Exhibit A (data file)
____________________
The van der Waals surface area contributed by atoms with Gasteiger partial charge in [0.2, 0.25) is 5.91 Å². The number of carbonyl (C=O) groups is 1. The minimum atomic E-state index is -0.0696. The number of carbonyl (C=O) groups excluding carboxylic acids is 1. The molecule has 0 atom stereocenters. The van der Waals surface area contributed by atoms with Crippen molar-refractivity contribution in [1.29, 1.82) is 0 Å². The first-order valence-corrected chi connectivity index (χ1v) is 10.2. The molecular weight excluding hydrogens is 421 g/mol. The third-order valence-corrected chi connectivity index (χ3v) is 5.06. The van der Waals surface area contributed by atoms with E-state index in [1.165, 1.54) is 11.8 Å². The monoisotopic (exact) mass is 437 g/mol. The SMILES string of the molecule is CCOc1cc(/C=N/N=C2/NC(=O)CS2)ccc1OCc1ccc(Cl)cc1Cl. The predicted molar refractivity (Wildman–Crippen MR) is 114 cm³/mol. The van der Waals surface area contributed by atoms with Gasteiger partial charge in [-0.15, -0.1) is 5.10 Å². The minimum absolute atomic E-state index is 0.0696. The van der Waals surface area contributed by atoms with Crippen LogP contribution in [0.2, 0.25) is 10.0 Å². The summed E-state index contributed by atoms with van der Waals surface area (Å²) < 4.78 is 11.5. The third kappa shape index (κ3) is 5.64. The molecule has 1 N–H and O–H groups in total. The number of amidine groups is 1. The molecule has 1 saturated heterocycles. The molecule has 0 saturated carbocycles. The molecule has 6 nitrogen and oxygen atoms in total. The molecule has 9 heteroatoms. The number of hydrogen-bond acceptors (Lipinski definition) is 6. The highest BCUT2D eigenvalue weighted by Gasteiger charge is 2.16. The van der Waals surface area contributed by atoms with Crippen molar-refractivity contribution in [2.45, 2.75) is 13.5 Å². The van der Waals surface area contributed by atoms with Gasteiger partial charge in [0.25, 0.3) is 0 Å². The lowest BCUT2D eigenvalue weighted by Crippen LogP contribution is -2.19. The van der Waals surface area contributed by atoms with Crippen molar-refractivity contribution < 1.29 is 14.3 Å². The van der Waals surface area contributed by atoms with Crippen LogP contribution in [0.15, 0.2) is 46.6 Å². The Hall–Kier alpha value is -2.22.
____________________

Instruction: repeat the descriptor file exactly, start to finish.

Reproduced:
The van der Waals surface area contributed by atoms with Gasteiger partial charge in [0.2, 0.25) is 5.91 Å². The number of carbonyl (C=O) groups is 1. The minimum atomic E-state index is -0.0696. The number of carbonyl (C=O) groups excluding carboxylic acids is 1. The molecule has 0 atom stereocenters. The van der Waals surface area contributed by atoms with Crippen molar-refractivity contribution in [1.29, 1.82) is 0 Å². The first-order valence-corrected chi connectivity index (χ1v) is 10.2. The molecular weight excluding hydrogens is 421 g/mol. The third-order valence-corrected chi connectivity index (χ3v) is 5.06. The van der Waals surface area contributed by atoms with E-state index in [1.165, 1.54) is 11.8 Å². The monoisotopic (exact) mass is 437 g/mol. The SMILES string of the molecule is CCOc1cc(/C=N/N=C2/NC(=O)CS2)ccc1OCc1ccc(Cl)cc1Cl. The predicted molar refractivity (Wildman–Crippen MR) is 114 cm³/mol. The van der Waals surface area contributed by atoms with Gasteiger partial charge in [-0.15, -0.1) is 5.10 Å². The minimum absolute atomic E-state index is 0.0696. The van der Waals surface area contributed by atoms with Crippen LogP contribution in [0.2, 0.25) is 10.0 Å². The summed E-state index contributed by atoms with van der Waals surface area (Å²) < 4.78 is 11.5. The third kappa shape index (κ3) is 5.64. The molecule has 1 N–H and O–H groups in total. The number of amidine groups is 1. The molecule has 1 saturated heterocycles. The molecule has 0 saturated carbocycles. The molecule has 6 nitrogen and oxygen atoms in total. The molecule has 9 heteroatoms. The number of hydrogen-bond acceptors (Lipinski definition) is 6. The highest BCUT2D eigenvalue weighted by Gasteiger charge is 2.16. The van der Waals surface area contributed by atoms with Crippen molar-refractivity contribution in [2.45, 2.75) is 13.5 Å². The van der Waals surface area contributed by atoms with Gasteiger partial charge in [0.25, 0.3) is 0 Å². The lowest BCUT2D eigenvalue weighted by Crippen LogP contribution is -2.19. The van der Waals surface area contributed by atoms with Crippen molar-refractivity contribution < 1.29 is 14.3 Å². The van der Waals surface area contributed by atoms with Crippen LogP contribution in [0.15, 0.2) is 46.6 Å². The Hall–Kier alpha value is -2.22.